A few years ago in Los Angeles, Chevy Chase saw the same production of A Christmas Carol (above) that we had last night in Popejoy Hall. After the show, he asked the company how the bed moved. In that production, the bed transports Scrooge to his past, present and future. The crew, not wishing to divulge any secrets, said “Christmas magic.”
So many theater companies spend a lot of time and creative energy on trying to make what happens on stage appear to be magical. Part of the appeal of spectacular shows like The Phantom of the Opera or Wicked is the scenic magic. How many people who have seen Les Miserables talk about the spectacle of the barricade and the revolving stage?
A few years ago, I was working on a production of A Funny Thing Happened on the Way to the Forum for Musical Theatre Southwest. The script called for a revolving door at the center of the set. I asked the designer, Stanley Olivarez, to give us a two-panel revolve rather than a three- or four-panel door, a fortuitous choice.
One night in rehearsal, we were working out a sequence where the lead character, Pseudolus, had to to lose three soldiers ordered to follow him. We were down to the last one, which we lost by having Pseudolus go in and out of the revolving door, followed closely by the soldier. On his last time out the door, Pseudolus stopped the door. You heard the thump of the soldier as he hit the door but he never came through. Pseudolus peeked in to conform that the soldier was out like a light.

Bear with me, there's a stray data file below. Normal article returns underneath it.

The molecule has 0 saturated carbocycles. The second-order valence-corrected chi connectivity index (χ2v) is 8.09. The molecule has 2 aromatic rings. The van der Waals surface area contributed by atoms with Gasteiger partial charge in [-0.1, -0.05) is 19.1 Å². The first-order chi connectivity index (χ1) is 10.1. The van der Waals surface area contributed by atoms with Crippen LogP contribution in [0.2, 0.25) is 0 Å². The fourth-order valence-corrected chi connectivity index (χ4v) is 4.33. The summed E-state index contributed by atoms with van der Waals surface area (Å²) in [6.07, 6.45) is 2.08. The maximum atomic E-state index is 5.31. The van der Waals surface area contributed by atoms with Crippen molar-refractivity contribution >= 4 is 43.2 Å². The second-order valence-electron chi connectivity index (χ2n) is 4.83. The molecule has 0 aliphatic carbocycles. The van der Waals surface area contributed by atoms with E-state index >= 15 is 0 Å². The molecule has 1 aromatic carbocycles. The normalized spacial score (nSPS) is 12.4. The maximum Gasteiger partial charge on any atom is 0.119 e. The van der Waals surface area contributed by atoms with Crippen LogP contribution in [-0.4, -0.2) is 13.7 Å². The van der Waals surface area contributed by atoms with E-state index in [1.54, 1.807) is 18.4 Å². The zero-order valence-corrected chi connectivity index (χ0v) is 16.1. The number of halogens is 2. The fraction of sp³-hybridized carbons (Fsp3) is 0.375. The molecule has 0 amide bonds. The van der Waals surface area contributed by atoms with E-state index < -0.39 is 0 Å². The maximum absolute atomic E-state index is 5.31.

One of the actors said, “Wouldn’t it be great if, when Pseudolus opened the door again, he found the soldier smashed against the door like Wile E. Coyote?” Ding!
We went back to Stanley. He loved the idea and made it possible for our soldier to hang on the door as though he’d been flattened like a bug. And he hung there for several more entrances and exits, appearing every other time the door opened. It was a tremendously funny idea that delighted the audience every night.
In one of my screenwriting classes, Matt MacDuffie taught us to “give the audience the ending they want, just not in the way they expect it.” Which pretty well sums up theatrical magic, doesn’t it? Who expects a soldier plastered against a door? Who expects a bed to move?
On the eve of Christmas, on the cusp of a new year, I wish you all a little magic in your lives. And if you don’t come across it anywhere else, you might try the theater.
Terry S. Davis